Last week I started this two part post on the lessons I learned through grief. I touched on the goodness of God throughout my experience, the importance of community, and what it is like to take the reprieve. If you missed it, you can check it out here. In this post, I want to share a few more things I learned in that season.
Before Dad died, God had been talking to me about vulnerability for a couple years. Before I attended BSSM, I thought vulnerability was weakness. I thought I had to be strong for everyone around me. Life got a little bit more fun and meaningful as soon as I got over that but I still had to learn how to walk out vulnerability.
About a month or so before he died, the Lord asked me “Are you willing to let yourself be taken care of?” Now, I knew the “right” answer was yes but I wasn’t quite comfortable with that so I didn’t answer the question. I was the one that took care of people. I quickly found out that, it didn’t really matter if I was willing to be taken care of or not, I had no choice. I suddenly needed help meeting very basic needs. My willingness would only make it easier to receive care.
Not long after I returned home from attending the funeral, I had the first of many anxiety attacks. I was in the middle of making myself a sandwich, but sudden paralyzation kept me from finishing. I somehow managed to ask for help and one of my housemates joined me in the kitchen. I asked her to finish making my sandwich. That was the height of the realization of my vulnerability. I had always been independent and capable of taking care of myself but for this season, I needed to be taken care of. Then, I remembered the question God had asked me.
It was in this season that I truly started to practice asking for what I needed, not only physically but emotionally as well. There were a couple moments when I told people what I needed to hear. It wasn’t that what they were saying was insincere, it was that the words I asked for were the only things louder than the lies and anxiety in my mind. I experienced so much grace and love because of it. It was the kind of grace and love that is only experienced inside of raw vulnerability. I was truly seen and loved in all of my brokenness. I was able to trust and receive the love people had for me.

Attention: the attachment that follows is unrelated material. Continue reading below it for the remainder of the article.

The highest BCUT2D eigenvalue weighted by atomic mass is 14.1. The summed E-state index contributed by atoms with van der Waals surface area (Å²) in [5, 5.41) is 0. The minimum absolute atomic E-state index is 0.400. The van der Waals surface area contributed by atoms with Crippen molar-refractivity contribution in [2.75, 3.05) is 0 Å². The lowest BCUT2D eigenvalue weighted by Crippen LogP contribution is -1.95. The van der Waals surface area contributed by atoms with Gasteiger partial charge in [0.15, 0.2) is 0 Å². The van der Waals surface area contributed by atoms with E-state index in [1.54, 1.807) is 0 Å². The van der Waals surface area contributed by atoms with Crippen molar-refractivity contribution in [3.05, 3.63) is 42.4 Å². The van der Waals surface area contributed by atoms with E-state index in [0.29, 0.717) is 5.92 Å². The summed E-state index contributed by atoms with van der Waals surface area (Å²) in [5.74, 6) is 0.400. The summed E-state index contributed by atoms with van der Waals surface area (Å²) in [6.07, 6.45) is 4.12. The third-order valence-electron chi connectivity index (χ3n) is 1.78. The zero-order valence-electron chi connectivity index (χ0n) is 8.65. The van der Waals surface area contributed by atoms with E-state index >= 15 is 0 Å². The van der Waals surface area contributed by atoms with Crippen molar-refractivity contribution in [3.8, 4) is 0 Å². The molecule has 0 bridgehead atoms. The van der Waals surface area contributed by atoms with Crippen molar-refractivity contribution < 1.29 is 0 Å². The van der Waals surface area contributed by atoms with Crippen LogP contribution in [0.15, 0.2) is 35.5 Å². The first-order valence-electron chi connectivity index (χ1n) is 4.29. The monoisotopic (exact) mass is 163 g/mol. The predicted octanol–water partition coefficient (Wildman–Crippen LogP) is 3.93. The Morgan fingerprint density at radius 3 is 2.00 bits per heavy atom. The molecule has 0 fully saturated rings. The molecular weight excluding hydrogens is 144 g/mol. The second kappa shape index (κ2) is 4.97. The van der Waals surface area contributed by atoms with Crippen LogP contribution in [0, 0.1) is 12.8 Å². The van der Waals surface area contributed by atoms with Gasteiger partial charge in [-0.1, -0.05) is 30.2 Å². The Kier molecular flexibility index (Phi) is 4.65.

Ride the wave
I’m not sure how far I was into my grieving process, but I found an article. I wish I could find it again but to be honest, I don’t remember what the whole thing was about. I do remember it talked about one thing-riding the wave. It is useless to fight waves of pain. We can’t stop them from coming and we will likely get knocked over and toppled not knowing which was is up or down if we try. But if we ride the wave, we will find ourselves back to shore. I realize it’s not a perfect metaphor, but you get the idea.
I took that idea to heart. On one of my more difficult days, I felt this work. It was a long day and I wanted to see a friend that I hadn’t seen since before dad had died. We could not make it work for several reasons and I was left hurt, anxious and unsure of what I actually needed in that moment. I was lying in my bed when I remembered the phrase-ride the wave. I wrapped up in my blanket, grabbed on to my headboard and held on for 10 minutes while I felt physical waves of pain overcome my body. Grief will do weird things to you. I didn’t fight it. I felt it. I felt it come and I felt it lift. I was able to get up afterward and join the rest of my housemates in the living room.
This is a more practical lesson than the others. As one who enjoys journaling, I took to writing letters to my dad. Though our relationship was restored there were still some things left unsaid. But there were also things I just wanted him to be around for. In some ways, I was able to see more of his heart after he died. I only wrote a few times, but each letter was healing. I was able to release what was in my deepest heart while feeling connected him. I still cry every time I look back at those letters and they still allow me to feel connected to him.
I found this piece in my journal that I feel sums up grief. I wrote this on the 1-year anniversary of his death.
Grief was an unwelcome friend. I never invited grief on this journey, but it came anyway. While it was an unwelcome friend, it was a friend nonetheless. It was the only one that could truly grasp what I was feeling. It was the only thing that brought the tangible Presence of God like no worship song ever could. It brought a kind of love that can only be experienced inside of it. Some tried to wish away my grief while others knew that being held was the only thing that would alleviate the pain. They knew about the necessary friendship of grief. Grief brought me a lot of gifts, possibly to make up for the unbearable pain in caused.